One of the main points in vv. 1-2a is that God has spoken (elalēsen “he [God] spoke” is the main verb of vv. 1-4 which is the Greek consists of only one sentence). God is a communicating and initiating person who reveals Himself to and establishes covenants with humanity. Throughout the epistle we will see how the author sees God as the one who speaks through the OT passages (e.g. 1:5-13; 5:5-6; 7:17, 21).
Lane again has a very helpful insight, “The persuasion that God’s word is living and active in human experience (4:12) undergirds the appeal to the authority of the Scriptures throughout Hebrews and prepares the hearers for the solemn exhortation not to refuse the God who is speaking (12:25) at the conclusion of the sermon” (11).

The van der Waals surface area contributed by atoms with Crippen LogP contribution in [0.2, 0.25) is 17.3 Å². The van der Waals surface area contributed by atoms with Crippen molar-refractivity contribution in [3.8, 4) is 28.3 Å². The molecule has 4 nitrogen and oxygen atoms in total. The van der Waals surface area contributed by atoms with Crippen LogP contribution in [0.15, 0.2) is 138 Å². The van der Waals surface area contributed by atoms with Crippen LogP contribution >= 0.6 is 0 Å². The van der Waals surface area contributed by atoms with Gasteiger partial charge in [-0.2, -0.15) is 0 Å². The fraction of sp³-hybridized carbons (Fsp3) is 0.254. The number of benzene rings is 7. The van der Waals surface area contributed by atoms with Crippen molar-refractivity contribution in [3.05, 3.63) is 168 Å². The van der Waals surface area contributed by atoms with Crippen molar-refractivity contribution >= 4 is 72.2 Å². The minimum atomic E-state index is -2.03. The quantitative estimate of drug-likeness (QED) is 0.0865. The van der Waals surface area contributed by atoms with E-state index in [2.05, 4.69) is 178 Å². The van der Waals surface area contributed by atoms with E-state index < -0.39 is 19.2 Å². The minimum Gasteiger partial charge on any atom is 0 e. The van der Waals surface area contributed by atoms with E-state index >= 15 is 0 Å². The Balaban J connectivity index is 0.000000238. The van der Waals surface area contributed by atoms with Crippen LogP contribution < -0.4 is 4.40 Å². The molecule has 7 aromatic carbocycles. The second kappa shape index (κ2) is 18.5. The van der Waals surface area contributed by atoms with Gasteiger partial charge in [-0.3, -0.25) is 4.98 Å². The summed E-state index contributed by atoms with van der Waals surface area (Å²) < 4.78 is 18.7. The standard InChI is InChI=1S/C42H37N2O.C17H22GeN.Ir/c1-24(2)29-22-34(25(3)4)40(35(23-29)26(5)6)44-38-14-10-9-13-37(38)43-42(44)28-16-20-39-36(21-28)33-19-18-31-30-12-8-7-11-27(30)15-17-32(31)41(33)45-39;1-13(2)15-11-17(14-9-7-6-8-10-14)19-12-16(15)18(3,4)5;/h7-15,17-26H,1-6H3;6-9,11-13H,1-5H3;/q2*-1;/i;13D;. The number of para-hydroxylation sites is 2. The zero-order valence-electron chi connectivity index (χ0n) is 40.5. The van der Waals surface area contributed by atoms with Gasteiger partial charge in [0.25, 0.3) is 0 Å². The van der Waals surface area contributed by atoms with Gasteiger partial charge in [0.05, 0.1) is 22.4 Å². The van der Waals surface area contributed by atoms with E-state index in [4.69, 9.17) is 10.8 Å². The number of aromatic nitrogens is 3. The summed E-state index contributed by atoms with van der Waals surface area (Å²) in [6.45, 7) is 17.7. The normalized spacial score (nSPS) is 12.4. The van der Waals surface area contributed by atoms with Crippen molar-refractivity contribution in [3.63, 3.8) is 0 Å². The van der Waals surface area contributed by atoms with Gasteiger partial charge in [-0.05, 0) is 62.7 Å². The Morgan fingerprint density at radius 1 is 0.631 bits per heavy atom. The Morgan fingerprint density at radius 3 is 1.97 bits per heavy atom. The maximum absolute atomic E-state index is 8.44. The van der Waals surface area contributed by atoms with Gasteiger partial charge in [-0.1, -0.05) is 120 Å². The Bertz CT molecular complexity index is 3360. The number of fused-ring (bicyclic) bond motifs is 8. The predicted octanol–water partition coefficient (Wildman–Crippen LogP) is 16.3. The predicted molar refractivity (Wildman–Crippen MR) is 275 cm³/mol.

The contrast of the “long ago” and “in these last days” shows both continuity and discontinuity of the Old Testament (OT) and NT. Something new has begun and yet this “new” was already there in the OT (yet as a “mystery” as Paul calls it e.g. in Col. 1:26). Only with the understanding of OT Scripture does the NT make sense. The OT foreshadowed what was yet to come.
Another contrast is between “the prophets” and “by Son” (a literal translation of the anarthrous noun in the phrase en huiō). “[T]he anarthrous noun serves to emphasize the absolute change of category to that of sonship” (Hughes, 36, n. 3; cf. O’Brien, 50). Concerning the Son’s characteristics the writer of Hebrews makes seven statements (Bruce, 46-50). Theses statements are:
1.       “heir of all things” (2b)
2.      “through whom also he created the world” (2c)
3.      “he is the radiance of the glory of God” (3a)
4.      “the exact imprint of his nature” (3b)
5.       “he upholds the universe by the word of his power” (3c)
6.      “making purification for sins” (3d)
7.       “he sat down at the right hand of the Majesty on high” (3e)